CHEM 420: Advanced Laboratory Techniques


Reader requirements: Bachelor’s in Chemistry and professional chemical laboratory experience.


  1. Course Information
  2. Schedule
  3. Giving Feedback

Course Information

Instructor: Prof. Chris Roy

Synthesis of less common substances by techniques such as high or low pressure, high or low temperature, and/or inert atmospheres. Characterization of products from measurements such as electrical conductance, optical rotation, ultraviolet-visible spectra, infrared spectra, and/or mass spectra.

Student Writing Assignment

What are students writing? Journal article.
For whom? Experts in biochemistry, synthetic organic chemistry, and medicinal chemistry (pharmacology).
Where would such writing typically be found? A professional periodical such as JACS.
Why would someone usually read it? To keep up with basic research in the field, learn about what others are doing that is related to their own research.

See examples of reader bios for this course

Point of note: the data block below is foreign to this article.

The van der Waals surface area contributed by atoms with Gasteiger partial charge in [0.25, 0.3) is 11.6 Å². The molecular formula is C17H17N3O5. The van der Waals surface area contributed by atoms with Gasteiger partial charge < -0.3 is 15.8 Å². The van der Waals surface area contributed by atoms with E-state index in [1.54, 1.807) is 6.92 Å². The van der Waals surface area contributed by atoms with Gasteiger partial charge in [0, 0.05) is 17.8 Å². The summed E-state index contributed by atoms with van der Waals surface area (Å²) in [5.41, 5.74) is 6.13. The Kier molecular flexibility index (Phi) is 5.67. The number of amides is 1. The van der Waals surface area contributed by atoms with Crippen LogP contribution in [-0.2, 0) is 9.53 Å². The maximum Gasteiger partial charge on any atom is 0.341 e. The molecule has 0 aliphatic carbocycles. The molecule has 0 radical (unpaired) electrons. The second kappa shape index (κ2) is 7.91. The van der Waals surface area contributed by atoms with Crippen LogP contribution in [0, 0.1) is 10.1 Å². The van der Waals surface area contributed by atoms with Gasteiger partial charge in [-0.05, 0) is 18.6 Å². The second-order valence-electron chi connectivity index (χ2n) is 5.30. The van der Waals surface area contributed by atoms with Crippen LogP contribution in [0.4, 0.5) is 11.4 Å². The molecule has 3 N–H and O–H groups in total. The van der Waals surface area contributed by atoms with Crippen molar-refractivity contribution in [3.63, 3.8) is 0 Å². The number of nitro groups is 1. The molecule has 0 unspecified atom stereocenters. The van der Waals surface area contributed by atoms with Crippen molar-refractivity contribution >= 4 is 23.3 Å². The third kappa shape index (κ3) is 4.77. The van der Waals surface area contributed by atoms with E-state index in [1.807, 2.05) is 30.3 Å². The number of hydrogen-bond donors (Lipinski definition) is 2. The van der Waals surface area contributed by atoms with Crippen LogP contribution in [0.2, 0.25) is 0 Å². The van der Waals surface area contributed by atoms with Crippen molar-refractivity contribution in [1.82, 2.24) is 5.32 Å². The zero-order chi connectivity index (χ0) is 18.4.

Schedule

Student – Reader Interactions

Student projects begin after Spring break. (More details coming.)

Link to full Syllabus:


Giving Feedback

Giving feedback is the activity around which the entire project is designed. You may have considerable professional experience giving feedback on writing — whether to colleagues, employees, or other contexts — or perhaps this is an fairly novel experience. Given the aims and nature of the Reader Project, we are hoping that our volunteers engage with student writing in a particular way–one that is quite different from what is conventionally done in other contexts.

The primary aim of the project is to help students really understand what it means to write for readers, rather than as a school assignment. Think about the following when you give feedback, whether in writing or in real time:

  • Respond as a reader rather than as an editor. (They can get basic editorial help from others.) Focus on sharing your reactions to the draft as a user of such writing. What are you thinking as you read? More

Instructor’s response questions:

  • Does the student clearly place his/her research in context?
  • Does the student use charts/graphs/illustrations clearly to demonstrate the setup and outcomes?
  • Does the Discussion offer a compelling and clear explanation of the project?